Bleeding peptic ulcer: a prospective evaluation of risk factors for rebleeding and
mortality. World J Surg 1990; 14: 262-269.
   Hudson N, Faulkner G, Smith SJ, Langman MJS, Hawkey CJ, Logan RFA. Late
mortality in elderly patients surviving acute peptic ulcer bleeding. Gut 1995;37(2):
    Jick H, Jick SS, Derby LE. Validation of information recorded on general
practitioner based computerised data resource in the United Kingdom. BMJ
1991;302: 766-768.
    Jick H, Terris BZ, Derby LE, Jick SS. Further validation of information recorded on
a general practitioner based computerised data resource in the United Kingdom.
Pharmacoepidemiol Drug Safety 1992;1:347-349.
    Van Staa J-P, Abenhaim L. The quality of information recorded on a UK
database of primary care records: a study of hospitalizations due to hypoglycemia
and other conditions. Pharmacoepidemiol Drug Safety 1994; 3;15-21.
    García Rodríguez LA, Jick H. Risk of upper gastrointestinal bleeding and
perforation associated with individual NSAIDs. Lancet 1994; 343: 769-772.
    Perry IJ, Wannamethee SG, Walker MK, Thomson AG, Whincup PH, Shaper AG.
Prospective study of risk factors for development of non-insulin dependent
diabetes in middle aged British men. BMJ 1995; 310: 560-4.
    Norusis MJ. SPSS Advanced statistics 6.1. SPSS Inc. Chicago IL: 1994, pp. 275-
    Coleman SY, Wong J, Pritchett CJ, Branicki FJ. Risk models for rebleeding and
postoperative mortality in bleeding gastric ulcer. Annals Royal College of Surgeons
of England 1991; 73:179-184.
    Smart HL, Langman MJS. Late outcome of bleeding gastric ulcers. Gut 1986;
    Fisher I, Madsen MR, Thomsen H, Høst V,Wara P. Peptic ulcer hemorrhage:
factors predisposing to recurrence. Scand J Gastroenterol 1994; 29:414-8.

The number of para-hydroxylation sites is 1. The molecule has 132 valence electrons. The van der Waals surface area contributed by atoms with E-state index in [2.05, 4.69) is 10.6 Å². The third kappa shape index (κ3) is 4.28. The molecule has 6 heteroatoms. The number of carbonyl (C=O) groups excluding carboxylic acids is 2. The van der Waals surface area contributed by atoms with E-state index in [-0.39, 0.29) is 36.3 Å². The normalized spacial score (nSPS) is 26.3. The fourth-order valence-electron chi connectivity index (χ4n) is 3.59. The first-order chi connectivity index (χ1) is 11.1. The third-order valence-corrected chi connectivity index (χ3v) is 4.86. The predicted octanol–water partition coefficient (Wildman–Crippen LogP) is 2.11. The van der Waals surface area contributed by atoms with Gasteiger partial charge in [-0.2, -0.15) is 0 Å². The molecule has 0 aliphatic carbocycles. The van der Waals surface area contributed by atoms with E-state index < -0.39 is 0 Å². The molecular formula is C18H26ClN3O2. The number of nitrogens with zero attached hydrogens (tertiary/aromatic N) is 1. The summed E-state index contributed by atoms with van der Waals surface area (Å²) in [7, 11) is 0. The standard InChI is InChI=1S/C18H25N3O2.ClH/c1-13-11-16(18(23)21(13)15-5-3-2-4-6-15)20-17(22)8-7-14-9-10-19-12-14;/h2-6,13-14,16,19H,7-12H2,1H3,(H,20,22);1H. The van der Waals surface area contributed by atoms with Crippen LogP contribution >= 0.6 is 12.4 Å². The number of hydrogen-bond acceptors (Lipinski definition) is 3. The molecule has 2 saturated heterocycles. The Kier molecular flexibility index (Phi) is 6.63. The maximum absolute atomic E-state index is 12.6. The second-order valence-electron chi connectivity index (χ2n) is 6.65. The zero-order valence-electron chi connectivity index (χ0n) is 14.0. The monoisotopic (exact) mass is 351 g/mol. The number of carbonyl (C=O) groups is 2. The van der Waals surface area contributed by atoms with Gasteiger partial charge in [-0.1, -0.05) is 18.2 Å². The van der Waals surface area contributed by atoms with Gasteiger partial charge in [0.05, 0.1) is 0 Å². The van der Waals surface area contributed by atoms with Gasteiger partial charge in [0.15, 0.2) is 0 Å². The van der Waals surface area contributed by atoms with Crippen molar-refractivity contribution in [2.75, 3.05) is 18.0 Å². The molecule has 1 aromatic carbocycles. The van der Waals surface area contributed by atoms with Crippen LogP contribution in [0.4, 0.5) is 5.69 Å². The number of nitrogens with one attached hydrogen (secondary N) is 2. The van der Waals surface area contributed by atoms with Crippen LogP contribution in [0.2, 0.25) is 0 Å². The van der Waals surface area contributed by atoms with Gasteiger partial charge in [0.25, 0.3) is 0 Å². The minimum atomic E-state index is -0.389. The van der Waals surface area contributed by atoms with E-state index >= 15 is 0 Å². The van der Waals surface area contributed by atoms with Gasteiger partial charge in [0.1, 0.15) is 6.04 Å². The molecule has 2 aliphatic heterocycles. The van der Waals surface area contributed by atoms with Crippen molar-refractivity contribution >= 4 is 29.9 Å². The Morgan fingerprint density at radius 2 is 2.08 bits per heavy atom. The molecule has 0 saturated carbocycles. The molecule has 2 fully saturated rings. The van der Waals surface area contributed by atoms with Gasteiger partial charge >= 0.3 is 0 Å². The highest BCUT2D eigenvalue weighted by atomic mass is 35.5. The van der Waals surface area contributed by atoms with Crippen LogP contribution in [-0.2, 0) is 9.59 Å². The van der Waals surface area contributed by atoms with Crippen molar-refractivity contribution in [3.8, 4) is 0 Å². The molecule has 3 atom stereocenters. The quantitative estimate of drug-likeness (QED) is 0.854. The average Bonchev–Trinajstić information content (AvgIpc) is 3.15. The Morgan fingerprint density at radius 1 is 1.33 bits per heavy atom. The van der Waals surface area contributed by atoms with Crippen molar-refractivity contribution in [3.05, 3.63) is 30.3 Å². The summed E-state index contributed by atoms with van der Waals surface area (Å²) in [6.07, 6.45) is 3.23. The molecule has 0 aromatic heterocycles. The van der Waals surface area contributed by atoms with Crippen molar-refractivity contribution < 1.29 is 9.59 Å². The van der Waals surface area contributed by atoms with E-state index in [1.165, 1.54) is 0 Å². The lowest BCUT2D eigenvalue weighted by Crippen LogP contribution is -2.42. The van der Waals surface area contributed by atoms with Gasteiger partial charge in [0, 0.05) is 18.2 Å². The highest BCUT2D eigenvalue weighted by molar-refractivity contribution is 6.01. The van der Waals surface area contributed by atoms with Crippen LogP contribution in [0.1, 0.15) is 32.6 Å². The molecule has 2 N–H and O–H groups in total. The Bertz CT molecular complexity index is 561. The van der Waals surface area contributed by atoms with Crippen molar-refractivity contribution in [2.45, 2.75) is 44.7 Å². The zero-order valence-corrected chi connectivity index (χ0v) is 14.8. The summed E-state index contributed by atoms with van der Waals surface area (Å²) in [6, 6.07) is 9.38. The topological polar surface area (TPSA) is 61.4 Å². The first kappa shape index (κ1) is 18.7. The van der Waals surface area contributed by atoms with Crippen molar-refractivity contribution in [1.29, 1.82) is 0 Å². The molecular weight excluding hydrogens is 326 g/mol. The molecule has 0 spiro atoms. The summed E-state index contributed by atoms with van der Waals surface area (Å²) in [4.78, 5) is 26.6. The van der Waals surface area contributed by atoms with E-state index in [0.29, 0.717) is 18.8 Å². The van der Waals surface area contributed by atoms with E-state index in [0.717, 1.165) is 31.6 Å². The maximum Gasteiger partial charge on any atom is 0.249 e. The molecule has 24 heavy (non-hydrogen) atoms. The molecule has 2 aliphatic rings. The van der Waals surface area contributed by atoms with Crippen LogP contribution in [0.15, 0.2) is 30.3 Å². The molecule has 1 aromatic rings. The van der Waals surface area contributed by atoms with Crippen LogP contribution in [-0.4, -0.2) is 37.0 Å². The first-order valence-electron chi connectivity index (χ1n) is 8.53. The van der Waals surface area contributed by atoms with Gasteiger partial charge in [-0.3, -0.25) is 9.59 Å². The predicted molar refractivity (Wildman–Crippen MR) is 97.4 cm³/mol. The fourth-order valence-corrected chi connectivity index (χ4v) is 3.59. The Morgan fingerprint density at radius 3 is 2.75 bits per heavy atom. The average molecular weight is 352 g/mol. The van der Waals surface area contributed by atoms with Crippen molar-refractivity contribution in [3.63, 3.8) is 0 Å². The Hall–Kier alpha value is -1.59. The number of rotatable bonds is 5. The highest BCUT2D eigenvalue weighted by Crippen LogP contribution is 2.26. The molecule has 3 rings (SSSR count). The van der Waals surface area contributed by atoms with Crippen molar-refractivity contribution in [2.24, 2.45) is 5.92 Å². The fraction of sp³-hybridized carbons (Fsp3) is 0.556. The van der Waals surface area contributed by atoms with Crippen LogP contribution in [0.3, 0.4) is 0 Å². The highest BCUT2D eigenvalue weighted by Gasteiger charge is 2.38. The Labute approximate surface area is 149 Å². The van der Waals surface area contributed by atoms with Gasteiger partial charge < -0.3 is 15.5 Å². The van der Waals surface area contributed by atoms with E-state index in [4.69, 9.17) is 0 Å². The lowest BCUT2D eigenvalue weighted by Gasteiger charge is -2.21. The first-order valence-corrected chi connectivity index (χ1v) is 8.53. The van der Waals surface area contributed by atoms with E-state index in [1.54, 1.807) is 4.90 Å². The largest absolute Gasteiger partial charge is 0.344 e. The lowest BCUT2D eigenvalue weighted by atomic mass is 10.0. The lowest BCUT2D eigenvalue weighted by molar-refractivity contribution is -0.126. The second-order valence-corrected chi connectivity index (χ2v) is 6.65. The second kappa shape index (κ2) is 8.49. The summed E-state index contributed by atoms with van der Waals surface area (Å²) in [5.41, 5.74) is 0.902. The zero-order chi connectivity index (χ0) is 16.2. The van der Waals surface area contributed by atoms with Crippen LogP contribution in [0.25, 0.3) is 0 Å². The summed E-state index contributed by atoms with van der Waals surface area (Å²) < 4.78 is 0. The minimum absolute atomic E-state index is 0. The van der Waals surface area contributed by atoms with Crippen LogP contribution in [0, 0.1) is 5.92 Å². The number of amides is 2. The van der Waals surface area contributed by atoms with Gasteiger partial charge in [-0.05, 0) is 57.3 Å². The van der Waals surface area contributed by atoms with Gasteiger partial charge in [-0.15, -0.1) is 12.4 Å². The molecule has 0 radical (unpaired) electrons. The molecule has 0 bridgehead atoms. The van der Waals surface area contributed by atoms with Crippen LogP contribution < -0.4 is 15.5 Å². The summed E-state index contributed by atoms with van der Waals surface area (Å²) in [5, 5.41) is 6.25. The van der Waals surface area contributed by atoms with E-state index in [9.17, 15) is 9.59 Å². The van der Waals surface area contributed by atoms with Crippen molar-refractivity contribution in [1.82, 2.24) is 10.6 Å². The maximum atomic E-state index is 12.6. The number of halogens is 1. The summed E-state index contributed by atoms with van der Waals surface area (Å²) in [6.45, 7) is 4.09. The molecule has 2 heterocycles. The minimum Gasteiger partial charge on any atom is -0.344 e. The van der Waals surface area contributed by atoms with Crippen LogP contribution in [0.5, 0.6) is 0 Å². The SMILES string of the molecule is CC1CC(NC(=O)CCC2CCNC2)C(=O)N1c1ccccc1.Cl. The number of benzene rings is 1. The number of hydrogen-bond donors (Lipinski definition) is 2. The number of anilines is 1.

Røbæck-Madsen M, Fischer L, Thomsen H, Wara P. Late outcome of bleeding
gastric ulcer. Five to eight years' follow-up. Scand J Gastroenterol 1994; 29:983-

Epidemiology. 1998;9:452-456.
   Wilairatana S, Sriussadaporn, Tanphaiphat C. A review of 1338 patients with
acute upper gastrointestinal bleeding at Chulalongkorn University Hospital,
Bangkok. Gastroenterol Jpn 1991; 26(Suppl 3):58-61.
   Pérez Gutthann S, García Rodríguez LA, Raiford DS. Individual non-steroidal
anti-inflammatory drugs and other risk factors for upper gastrointestinal bleeding
and perforation. Epidemiology. 1997;8:18-24.
   Duggan JM. Is aggressive management of peptic ulcer justified by the data? J
Clin Gastroenterol 1993;13(2): 109-116.
   Rockall TA, Logan RF, Devlin HB, Northfield TC. Risk assessment after acute
upper gastrointestinal haemorrage. Gut 1996; 38(3):316-21.
   Nyhus LLM, Invited commentary to "Bleeding peptic ulcer: a prospective
evaluation of risk factors for rebleeding and mortality". World J Surg 1990; 14:
   Branicki FJ, Boey J, Fok PJ, Pritchett CJ, Fan S, Lai ECS, Mok FPT, Wong W, Lam
SK, Hui W, Ng MMT, Lok ASF, Lam DKH, Tang APK, Wong J. Bleeding duodenal
ulcer: a prospective evaluation of risk factors for rebleeding and mortality. Ann
Surg 1990; 211: 411-418.
   Norusis MJ. Kaplan-Meier survival analysis. In: Norusis MJ/SPSS Inc. SPSS
Advanced statistics 6.1. Chicago IL: SPSS Inc., 1994 : 275-290.


To top